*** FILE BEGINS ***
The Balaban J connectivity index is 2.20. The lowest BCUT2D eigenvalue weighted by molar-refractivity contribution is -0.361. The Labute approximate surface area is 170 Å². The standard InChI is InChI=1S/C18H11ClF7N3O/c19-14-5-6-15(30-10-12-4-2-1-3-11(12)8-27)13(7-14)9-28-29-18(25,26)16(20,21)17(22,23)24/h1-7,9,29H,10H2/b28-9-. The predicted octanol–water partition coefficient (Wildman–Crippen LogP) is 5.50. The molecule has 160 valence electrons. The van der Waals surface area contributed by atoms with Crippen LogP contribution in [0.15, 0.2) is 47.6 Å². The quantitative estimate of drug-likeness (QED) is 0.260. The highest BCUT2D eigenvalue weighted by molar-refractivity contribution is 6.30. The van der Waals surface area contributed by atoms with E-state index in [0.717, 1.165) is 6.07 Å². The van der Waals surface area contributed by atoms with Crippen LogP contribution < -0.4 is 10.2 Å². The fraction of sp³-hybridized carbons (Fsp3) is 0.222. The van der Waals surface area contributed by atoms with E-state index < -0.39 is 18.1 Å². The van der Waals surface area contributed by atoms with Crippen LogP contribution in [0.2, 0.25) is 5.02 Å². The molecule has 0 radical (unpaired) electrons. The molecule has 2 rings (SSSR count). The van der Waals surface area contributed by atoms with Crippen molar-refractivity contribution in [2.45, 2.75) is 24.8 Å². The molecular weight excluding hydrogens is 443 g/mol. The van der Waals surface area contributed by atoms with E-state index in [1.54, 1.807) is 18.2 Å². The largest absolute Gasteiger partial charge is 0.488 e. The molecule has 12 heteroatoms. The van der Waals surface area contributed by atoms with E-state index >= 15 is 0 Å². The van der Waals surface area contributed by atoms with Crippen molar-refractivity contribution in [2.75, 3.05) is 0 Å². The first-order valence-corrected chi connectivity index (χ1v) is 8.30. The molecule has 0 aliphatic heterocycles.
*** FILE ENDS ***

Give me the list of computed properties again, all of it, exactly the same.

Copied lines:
The Balaban J connectivity index is 2.20. The lowest BCUT2D eigenvalue weighted by molar-refractivity contribution is -0.361. The Labute approximate surface area is 170 Å². The standard InChI is InChI=1S/C18H11ClF7N3O/c19-14-5-6-15(30-10-12-4-2-1-3-11(12)8-27)13(7-14)9-28-29-18(25,26)16(20,21)17(22,23)24/h1-7,9,29H,10H2/b28-9-. The predicted octanol–water partition coefficient (Wildman–Crippen LogP) is 5.50. The molecule has 160 valence electrons. The van der Waals surface area contributed by atoms with Crippen LogP contribution in [0.15, 0.2) is 47.6 Å². The quantitative estimate of drug-likeness (QED) is 0.260. The highest BCUT2D eigenvalue weighted by molar-refractivity contribution is 6.30. The van der Waals surface area contributed by atoms with E-state index in [0.717, 1.165) is 6.07 Å². The van der Waals surface area contributed by atoms with Crippen LogP contribution < -0.4 is 10.2 Å². The fraction of sp³-hybridized carbons (Fsp3) is 0.222. The van der Waals surface area contributed by atoms with E-state index < -0.39 is 18.1 Å². The van der Waals surface area contributed by atoms with Crippen LogP contribution in [0.2, 0.25) is 5.02 Å². The molecule has 0 radical (unpaired) electrons. The molecule has 2 rings (SSSR count). The van der Waals surface area contributed by atoms with Crippen molar-refractivity contribution in [2.45, 2.75) is 24.8 Å². The molecular weight excluding hydrogens is 443 g/mol. The van der Waals surface area contributed by atoms with E-state index in [1.54, 1.807) is 18.2 Å². The largest absolute Gasteiger partial charge is 0.488 e. The molecule has 12 heteroatoms. The van der Waals surface area contributed by atoms with E-state index >= 15 is 0 Å². The van der Waals surface area contributed by atoms with Crippen molar-refractivity contribution in [2.75, 3.05) is 0 Å². The first-order valence-corrected chi connectivity index (χ1v) is 8.30. The molecule has 0 aliphatic heterocycles.